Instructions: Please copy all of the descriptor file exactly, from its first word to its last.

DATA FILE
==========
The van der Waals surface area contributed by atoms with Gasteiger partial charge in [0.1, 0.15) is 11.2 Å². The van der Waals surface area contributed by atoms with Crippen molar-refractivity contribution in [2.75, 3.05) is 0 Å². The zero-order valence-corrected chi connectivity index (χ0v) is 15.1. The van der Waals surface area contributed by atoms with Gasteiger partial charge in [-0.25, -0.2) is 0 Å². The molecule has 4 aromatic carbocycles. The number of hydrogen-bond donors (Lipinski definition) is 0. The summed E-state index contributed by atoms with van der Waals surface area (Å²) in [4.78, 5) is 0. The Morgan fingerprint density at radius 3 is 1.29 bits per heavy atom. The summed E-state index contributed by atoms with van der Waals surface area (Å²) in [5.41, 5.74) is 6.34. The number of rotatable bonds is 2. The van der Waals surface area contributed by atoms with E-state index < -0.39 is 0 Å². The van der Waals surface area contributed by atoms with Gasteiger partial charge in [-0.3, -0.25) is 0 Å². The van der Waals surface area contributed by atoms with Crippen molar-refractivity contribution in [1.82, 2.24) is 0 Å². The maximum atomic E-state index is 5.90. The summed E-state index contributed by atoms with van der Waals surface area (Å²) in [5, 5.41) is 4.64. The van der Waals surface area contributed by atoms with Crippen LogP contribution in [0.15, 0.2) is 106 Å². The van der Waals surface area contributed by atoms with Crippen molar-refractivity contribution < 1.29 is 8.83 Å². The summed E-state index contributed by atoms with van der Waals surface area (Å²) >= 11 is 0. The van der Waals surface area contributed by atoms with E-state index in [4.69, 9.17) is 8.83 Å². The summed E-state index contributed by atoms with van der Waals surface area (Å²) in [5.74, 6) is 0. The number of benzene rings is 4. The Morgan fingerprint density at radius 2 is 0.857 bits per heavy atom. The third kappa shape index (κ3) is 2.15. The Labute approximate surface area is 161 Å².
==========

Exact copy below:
The van der Waals surface area contributed by atoms with Gasteiger partial charge in [0.1, 0.15) is 11.2 Å². The van der Waals surface area contributed by atoms with Crippen molar-refractivity contribution in [2.75, 3.05) is 0 Å². The zero-order valence-corrected chi connectivity index (χ0v) is 15.1. The van der Waals surface area contributed by atoms with Gasteiger partial charge in [-0.25, -0.2) is 0 Å². The molecule has 4 aromatic carbocycles. The number of hydrogen-bond donors (Lipinski definition) is 0. The summed E-state index contributed by atoms with van der Waals surface area (Å²) in [4.78, 5) is 0. The Morgan fingerprint density at radius 3 is 1.29 bits per heavy atom. The summed E-state index contributed by atoms with van der Waals surface area (Å²) in [5.41, 5.74) is 6.34. The number of rotatable bonds is 2. The van der Waals surface area contributed by atoms with E-state index < -0.39 is 0 Å². The van der Waals surface area contributed by atoms with Gasteiger partial charge in [-0.3, -0.25) is 0 Å². The van der Waals surface area contributed by atoms with Crippen molar-refractivity contribution in [1.82, 2.24) is 0 Å². The maximum atomic E-state index is 5.90. The summed E-state index contributed by atoms with van der Waals surface area (Å²) in [5, 5.41) is 4.64. The van der Waals surface area contributed by atoms with Crippen LogP contribution in [0.15, 0.2) is 106 Å². The van der Waals surface area contributed by atoms with Crippen molar-refractivity contribution < 1.29 is 8.83 Å². The summed E-state index contributed by atoms with van der Waals surface area (Å²) >= 11 is 0. The van der Waals surface area contributed by atoms with E-state index in [4.69, 9.17) is 8.83 Å². The summed E-state index contributed by atoms with van der Waals surface area (Å²) in [5.74, 6) is 0. The number of benzene rings is 4. The Morgan fingerprint density at radius 2 is 0.857 bits per heavy atom. The third kappa shape index (κ3) is 2.15. The Labute approximate surface area is 161 Å².